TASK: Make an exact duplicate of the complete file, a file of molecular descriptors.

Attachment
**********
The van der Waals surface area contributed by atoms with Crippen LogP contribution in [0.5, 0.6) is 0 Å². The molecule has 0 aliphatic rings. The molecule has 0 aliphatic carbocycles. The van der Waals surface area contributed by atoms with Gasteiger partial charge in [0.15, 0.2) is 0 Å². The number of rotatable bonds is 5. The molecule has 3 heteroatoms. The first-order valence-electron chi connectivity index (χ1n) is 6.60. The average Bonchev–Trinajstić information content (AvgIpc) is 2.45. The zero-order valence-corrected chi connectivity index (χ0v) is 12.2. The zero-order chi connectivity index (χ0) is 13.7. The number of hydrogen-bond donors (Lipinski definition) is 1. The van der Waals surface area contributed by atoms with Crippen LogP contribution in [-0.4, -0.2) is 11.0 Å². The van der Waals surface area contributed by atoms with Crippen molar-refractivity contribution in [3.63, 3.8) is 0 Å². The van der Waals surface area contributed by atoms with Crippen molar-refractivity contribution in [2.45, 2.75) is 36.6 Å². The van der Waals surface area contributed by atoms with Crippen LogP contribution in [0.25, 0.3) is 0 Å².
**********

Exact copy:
The van der Waals surface area contributed by atoms with Crippen LogP contribution in [0.5, 0.6) is 0 Å². The molecule has 0 aliphatic rings. The molecule has 0 aliphatic carbocycles. The van der Waals surface area contributed by atoms with Gasteiger partial charge in [0.15, 0.2) is 0 Å². The number of rotatable bonds is 5. The molecule has 3 heteroatoms. The first-order valence-electron chi connectivity index (χ1n) is 6.60. The average Bonchev–Trinajstić information content (AvgIpc) is 2.45. The zero-order valence-corrected chi connectivity index (χ0v) is 12.2. The zero-order chi connectivity index (χ0) is 13.7. The number of hydrogen-bond donors (Lipinski definition) is 1. The van der Waals surface area contributed by atoms with Crippen LogP contribution in [-0.4, -0.2) is 11.0 Å². The van der Waals surface area contributed by atoms with Crippen molar-refractivity contribution in [3.63, 3.8) is 0 Å². The van der Waals surface area contributed by atoms with Crippen molar-refractivity contribution in [2.45, 2.75) is 36.6 Å². The van der Waals surface area contributed by atoms with Crippen LogP contribution in [0.25, 0.3) is 0 Å².